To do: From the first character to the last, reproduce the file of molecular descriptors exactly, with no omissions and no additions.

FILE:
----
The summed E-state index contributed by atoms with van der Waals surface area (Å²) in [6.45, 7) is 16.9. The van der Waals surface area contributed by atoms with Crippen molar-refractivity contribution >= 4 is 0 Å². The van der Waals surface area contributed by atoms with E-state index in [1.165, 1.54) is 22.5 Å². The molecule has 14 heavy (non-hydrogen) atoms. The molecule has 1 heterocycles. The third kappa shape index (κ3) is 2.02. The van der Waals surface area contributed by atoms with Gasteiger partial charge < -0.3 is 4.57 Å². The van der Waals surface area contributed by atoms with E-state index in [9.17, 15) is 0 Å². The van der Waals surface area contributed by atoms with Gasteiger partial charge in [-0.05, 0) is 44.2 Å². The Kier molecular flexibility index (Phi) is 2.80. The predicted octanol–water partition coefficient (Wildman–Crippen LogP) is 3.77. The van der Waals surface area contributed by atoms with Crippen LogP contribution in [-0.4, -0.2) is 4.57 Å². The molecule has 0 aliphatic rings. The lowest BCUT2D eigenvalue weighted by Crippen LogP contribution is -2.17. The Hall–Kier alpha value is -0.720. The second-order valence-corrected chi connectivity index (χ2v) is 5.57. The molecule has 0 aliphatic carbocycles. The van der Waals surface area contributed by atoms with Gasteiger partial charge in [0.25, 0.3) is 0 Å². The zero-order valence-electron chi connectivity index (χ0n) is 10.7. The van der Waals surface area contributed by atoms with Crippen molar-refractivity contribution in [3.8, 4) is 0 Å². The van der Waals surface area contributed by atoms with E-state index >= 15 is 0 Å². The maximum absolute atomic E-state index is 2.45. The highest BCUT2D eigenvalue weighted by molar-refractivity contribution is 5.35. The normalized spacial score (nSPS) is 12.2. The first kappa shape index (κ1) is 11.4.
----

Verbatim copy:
The summed E-state index contributed by atoms with van der Waals surface area (Å²) in [6.45, 7) is 16.9. The van der Waals surface area contributed by atoms with Crippen molar-refractivity contribution >= 4 is 0 Å². The van der Waals surface area contributed by atoms with E-state index in [1.165, 1.54) is 22.5 Å². The molecule has 14 heavy (non-hydrogen) atoms. The molecule has 1 heterocycles. The third kappa shape index (κ3) is 2.02. The van der Waals surface area contributed by atoms with Gasteiger partial charge < -0.3 is 4.57 Å². The van der Waals surface area contributed by atoms with E-state index in [9.17, 15) is 0 Å². The van der Waals surface area contributed by atoms with Gasteiger partial charge in [-0.05, 0) is 44.2 Å². The Kier molecular flexibility index (Phi) is 2.80. The predicted octanol–water partition coefficient (Wildman–Crippen LogP) is 3.77. The van der Waals surface area contributed by atoms with Crippen LogP contribution in [-0.4, -0.2) is 4.57 Å². The molecule has 0 aliphatic rings. The lowest BCUT2D eigenvalue weighted by Crippen LogP contribution is -2.17. The Hall–Kier alpha value is -0.720. The second-order valence-corrected chi connectivity index (χ2v) is 5.57. The molecule has 0 aliphatic carbocycles. The van der Waals surface area contributed by atoms with Gasteiger partial charge in [0.25, 0.3) is 0 Å². The zero-order valence-electron chi connectivity index (χ0n) is 10.7. The van der Waals surface area contributed by atoms with Crippen molar-refractivity contribution in [3.8, 4) is 0 Å². The van der Waals surface area contributed by atoms with E-state index >= 15 is 0 Å². The maximum absolute atomic E-state index is 2.45. The highest BCUT2D eigenvalue weighted by molar-refractivity contribution is 5.35. The normalized spacial score (nSPS) is 12.2. The first kappa shape index (κ1) is 11.4.